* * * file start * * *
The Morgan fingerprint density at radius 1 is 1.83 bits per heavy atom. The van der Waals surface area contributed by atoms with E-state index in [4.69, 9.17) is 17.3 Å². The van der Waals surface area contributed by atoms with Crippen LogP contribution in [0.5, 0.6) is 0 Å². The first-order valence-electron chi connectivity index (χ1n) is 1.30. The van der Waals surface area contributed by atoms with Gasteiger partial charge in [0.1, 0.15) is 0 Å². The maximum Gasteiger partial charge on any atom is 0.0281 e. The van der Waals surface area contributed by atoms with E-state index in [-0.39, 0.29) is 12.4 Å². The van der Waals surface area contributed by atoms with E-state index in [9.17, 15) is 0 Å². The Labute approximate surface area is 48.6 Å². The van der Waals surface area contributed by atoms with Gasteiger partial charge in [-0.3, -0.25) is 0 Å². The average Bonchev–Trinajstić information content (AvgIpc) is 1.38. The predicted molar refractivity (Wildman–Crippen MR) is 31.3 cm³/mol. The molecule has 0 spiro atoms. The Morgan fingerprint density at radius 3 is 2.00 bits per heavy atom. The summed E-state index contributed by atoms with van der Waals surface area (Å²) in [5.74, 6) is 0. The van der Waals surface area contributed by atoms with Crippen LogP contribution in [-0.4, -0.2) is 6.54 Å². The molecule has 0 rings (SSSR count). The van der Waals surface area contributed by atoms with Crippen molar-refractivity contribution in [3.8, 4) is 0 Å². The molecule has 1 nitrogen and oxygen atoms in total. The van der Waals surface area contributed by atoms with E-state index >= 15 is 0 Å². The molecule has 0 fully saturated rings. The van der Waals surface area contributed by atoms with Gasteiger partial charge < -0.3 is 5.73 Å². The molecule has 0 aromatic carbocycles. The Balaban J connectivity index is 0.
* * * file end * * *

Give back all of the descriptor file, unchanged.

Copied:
The Morgan fingerprint density at radius 1 is 1.83 bits per heavy atom. The van der Waals surface area contributed by atoms with E-state index in [4.69, 9.17) is 17.3 Å². The van der Waals surface area contributed by atoms with Crippen LogP contribution in [0.5, 0.6) is 0 Å². The first-order valence-electron chi connectivity index (χ1n) is 1.30. The van der Waals surface area contributed by atoms with Gasteiger partial charge in [0.1, 0.15) is 0 Å². The maximum Gasteiger partial charge on any atom is 0.0281 e. The van der Waals surface area contributed by atoms with E-state index in [-0.39, 0.29) is 12.4 Å². The van der Waals surface area contributed by atoms with E-state index in [9.17, 15) is 0 Å². The Labute approximate surface area is 48.6 Å². The van der Waals surface area contributed by atoms with Gasteiger partial charge in [-0.3, -0.25) is 0 Å². The average Bonchev–Trinajstić information content (AvgIpc) is 1.38. The predicted molar refractivity (Wildman–Crippen MR) is 31.3 cm³/mol. The molecule has 0 spiro atoms. The Morgan fingerprint density at radius 3 is 2.00 bits per heavy atom. The summed E-state index contributed by atoms with van der Waals surface area (Å²) in [5.74, 6) is 0. The van der Waals surface area contributed by atoms with Crippen LogP contribution in [-0.4, -0.2) is 6.54 Å². The molecule has 0 rings (SSSR count). The van der Waals surface area contributed by atoms with Crippen molar-refractivity contribution in [3.8, 4) is 0 Å². The molecule has 1 nitrogen and oxygen atoms in total. The van der Waals surface area contributed by atoms with E-state index >= 15 is 0 Å². The molecule has 0 fully saturated rings. The van der Waals surface area contributed by atoms with Gasteiger partial charge < -0.3 is 5.73 Å². The molecule has 0 aromatic carbocycles. The Balaban J connectivity index is 0.